The Duke of Wellington's most famous victory is Waterloo, where, with assistance of the Prussians, led by Blucher, he defeated Napoleon and brought to an end the revolutionary and Napoleonic Wars which had devastated Europe.

Wellington on Waterloo 'It has been a damned serious business ... Blucher and I have lost 30,000 men. It has been a damned nice thing — the nearest run thing you ever saw in your life. … By God! I don't think it would have been done if I had not been there.

There are a lot of very amusing quotes associated with Wellington. A man accosted him in the street with the words 'Mr. Smith I believe?' to which Wellington replied 'If you can believe that you can believe anything.' Wellington used the phrase (or something close the phrase) 'Publish and be damned.' in response to a threat to publish some incriminating documents about him.

Wellington was a consummate general. He never lost a battle and he never lost a gun. The only standard lost in any of his battles, at Waterloo, was swiftly recaptured.

Wellington fought some major battles in India. At Assaye, which helater said was his greatest battle, he overcame odds against him of 6 to 1. His native guides assured him at one point that there was noford across a river. But he could see that there were villages on both banks of the river. He argued that there must thus be a wayacross the river. He was right, there was a ford, and Wellington usedit to turn the enemy flank, which lead him to victory

His next major campaign was in the Iberian peninsula. Wellington'sforces were inferior to the French troops, but he had the support ofthe Portuguese and the Spanish and through many battles and clevermanouevres, he ejected the French invaders from Spain and went on todefeat the French in the south of France. The details can be read inthe book by Jac Weller, Wellington in the Peninsula.

When Wellington was Prime Minister a plot was uncovered to assassinate the cabinet. Wellington's response was to suggest that all the




The following is under construction
The Duke of Marlborough
Nimitz defeated the Japanese fleet at the Battle of Midway. Thanks largely to brilliant American code breaking, Nimitz was able to set a trap for the Japanese battle fleet. Despite the Japanese shooting down lots of the attacking U.S. torpedo bombers, several flights of dive bombers got through the fighter screen and in a few minutes sank three Japanese aircraft carriers. The Americans later lost a carrier of their own, but also sank a fourth Japanese aircraft carrier. This transformed the naval situation in the Pacific.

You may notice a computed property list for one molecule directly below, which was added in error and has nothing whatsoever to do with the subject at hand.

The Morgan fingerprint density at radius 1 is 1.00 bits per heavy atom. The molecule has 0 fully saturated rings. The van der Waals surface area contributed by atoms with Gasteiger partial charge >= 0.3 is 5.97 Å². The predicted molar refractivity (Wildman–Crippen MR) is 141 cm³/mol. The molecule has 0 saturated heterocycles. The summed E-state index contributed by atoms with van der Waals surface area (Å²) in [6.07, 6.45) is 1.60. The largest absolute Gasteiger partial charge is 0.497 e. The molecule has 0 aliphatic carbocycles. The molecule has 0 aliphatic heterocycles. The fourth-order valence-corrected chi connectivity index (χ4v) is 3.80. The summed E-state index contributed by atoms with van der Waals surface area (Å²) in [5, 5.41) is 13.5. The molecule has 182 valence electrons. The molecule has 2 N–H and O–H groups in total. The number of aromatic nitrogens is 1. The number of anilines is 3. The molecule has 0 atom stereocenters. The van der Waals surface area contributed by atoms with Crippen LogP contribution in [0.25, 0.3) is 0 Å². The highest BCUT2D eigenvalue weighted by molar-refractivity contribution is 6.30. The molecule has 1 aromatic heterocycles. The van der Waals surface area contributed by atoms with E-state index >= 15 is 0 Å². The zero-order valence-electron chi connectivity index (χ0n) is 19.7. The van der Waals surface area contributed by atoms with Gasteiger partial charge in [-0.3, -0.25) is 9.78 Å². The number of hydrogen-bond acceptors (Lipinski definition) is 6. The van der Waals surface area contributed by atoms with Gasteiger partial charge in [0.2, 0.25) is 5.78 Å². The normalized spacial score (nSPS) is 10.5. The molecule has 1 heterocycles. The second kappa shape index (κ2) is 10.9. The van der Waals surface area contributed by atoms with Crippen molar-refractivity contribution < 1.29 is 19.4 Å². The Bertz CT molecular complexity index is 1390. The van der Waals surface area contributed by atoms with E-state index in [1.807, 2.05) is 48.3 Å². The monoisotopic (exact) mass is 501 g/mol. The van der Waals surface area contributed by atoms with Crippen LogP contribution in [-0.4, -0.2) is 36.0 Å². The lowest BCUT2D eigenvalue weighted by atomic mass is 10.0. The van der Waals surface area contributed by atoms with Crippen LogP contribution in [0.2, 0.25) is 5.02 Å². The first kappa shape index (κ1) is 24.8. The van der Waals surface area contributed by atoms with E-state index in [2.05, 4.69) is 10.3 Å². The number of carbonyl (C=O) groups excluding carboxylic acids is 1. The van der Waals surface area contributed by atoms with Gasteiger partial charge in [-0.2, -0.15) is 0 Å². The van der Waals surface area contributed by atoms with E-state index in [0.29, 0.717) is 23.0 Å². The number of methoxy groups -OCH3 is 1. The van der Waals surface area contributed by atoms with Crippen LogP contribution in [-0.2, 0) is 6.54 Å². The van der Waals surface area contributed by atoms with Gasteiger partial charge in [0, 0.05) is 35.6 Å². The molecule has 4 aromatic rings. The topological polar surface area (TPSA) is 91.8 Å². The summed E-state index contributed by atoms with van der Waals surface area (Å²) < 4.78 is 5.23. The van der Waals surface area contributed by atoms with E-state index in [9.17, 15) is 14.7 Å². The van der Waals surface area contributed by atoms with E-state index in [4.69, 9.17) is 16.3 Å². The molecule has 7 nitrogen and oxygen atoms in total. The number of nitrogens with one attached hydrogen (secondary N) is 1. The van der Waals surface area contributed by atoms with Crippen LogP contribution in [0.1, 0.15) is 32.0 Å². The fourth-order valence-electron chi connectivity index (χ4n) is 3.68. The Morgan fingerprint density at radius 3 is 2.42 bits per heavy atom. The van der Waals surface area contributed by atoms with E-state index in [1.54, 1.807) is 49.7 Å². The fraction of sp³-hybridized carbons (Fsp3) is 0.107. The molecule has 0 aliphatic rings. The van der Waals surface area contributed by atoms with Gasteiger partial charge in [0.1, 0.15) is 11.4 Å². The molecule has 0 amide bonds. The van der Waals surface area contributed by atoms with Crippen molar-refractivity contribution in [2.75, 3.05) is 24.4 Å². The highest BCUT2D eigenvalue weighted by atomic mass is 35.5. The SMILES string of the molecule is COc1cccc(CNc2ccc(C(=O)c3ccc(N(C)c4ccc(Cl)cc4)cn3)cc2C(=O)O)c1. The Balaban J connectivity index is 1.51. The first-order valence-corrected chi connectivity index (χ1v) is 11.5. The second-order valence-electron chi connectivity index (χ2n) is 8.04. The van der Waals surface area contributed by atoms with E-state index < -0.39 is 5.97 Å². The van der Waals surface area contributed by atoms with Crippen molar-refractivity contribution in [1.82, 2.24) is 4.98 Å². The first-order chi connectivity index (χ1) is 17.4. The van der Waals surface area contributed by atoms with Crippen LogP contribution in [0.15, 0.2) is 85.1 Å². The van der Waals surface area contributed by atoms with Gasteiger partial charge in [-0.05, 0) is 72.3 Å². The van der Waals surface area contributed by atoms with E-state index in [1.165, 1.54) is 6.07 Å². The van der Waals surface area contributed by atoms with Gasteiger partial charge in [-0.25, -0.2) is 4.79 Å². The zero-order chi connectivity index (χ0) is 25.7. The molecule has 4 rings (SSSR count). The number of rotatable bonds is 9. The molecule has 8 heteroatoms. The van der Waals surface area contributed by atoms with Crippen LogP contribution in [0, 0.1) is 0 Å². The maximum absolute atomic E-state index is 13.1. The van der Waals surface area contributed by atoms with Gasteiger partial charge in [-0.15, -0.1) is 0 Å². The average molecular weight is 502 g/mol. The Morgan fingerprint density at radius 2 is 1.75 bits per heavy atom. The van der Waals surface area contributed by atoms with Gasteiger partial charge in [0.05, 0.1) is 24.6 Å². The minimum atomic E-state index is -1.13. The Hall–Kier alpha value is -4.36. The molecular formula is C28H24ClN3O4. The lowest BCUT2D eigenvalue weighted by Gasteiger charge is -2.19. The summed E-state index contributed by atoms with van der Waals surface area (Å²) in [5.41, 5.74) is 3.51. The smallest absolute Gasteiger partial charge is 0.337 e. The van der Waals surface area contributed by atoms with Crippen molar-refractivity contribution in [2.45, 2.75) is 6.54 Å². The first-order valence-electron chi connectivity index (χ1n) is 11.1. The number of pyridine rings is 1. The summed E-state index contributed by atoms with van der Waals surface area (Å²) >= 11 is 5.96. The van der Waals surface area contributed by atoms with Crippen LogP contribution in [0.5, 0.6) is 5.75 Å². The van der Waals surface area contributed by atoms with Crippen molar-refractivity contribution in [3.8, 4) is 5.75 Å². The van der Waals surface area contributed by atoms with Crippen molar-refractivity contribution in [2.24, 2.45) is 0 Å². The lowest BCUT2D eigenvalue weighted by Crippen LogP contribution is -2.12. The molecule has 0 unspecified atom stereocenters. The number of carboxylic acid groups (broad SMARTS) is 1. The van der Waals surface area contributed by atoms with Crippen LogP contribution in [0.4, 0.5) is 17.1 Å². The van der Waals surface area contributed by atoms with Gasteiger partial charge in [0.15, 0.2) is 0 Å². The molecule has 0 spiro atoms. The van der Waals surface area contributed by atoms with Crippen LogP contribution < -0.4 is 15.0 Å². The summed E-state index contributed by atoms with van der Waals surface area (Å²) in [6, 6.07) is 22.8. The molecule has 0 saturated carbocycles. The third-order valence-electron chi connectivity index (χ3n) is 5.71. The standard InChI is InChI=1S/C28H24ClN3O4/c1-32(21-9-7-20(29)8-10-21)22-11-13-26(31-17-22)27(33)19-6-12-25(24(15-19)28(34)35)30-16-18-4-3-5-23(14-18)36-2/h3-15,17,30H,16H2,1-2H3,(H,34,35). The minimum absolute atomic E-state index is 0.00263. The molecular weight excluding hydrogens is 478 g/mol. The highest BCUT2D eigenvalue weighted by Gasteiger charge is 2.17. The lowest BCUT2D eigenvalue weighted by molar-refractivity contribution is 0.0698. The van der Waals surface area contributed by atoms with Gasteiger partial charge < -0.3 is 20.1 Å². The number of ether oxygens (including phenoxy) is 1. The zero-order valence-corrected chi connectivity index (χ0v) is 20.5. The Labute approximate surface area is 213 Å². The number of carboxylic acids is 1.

Lieutenant John Chard, R.E.

Lieutenant John Rouse Merriott Chard, Royal Engineers., was the Officer Commanding Rorke's Drift. Rorke's Drift was a battle between a tiny garrison in a simple mission station and an overwhelming force of Zulu warriors. Despite multiple assaults, the defenders would not give way. In the film Zulu, the Welsh defenders sing Men of Harlech, with the words 'Welshmen will not yield' A total of 11 Victoria crosses were won by the 104 fit defenders. The battle has been analysed by Victor Davis Hanson, in his book Why the West has Won - Carnage and Culture from Salamis to Vietnam., Faber and Faber, 2001.

It has been said that so many Victoria Crosses were awarded in order to divert attention from the disaster of Isandhlwana, where 1,800 British troops were massacred by the Zulus.

Hanson addresses this point. 'There were eleven Victoria Crosses awarded at Rorke's Drift - one for almost every ten soldiers who fought. None were awarded on the basis of "kills" though we have several eye-witnoss accounts of individual British marksmen shooting dozens of Zulus at great ranges. Modern critics suggest such lavishness in commendation was designed to assuage the disaster at Isandhlwana and to reassure a sceptical Victorian public that the fighting ability of the British soldier remained unquestioned. Maybe, maybe not. But in the long annals of military history, it is difficult to find anything quite like Rorke's Drift, where a beleagured force, outnumbered forty to one, survived and killed twenty men for every defender lost. But then it is also rare to find warriors as well trained as European soldiers, and rarer still to find any Europeans as disciplined as the British redcoats of the late nineteenth century.'

Hanson also remarked 'On January 22, 1879, the garrison at Rorke's Drift proved to be the most dangerous hundred men in the world.' More than 20,000 cartridges were expended.

Final scene in film Zulu.









Page last modified June 27, 2015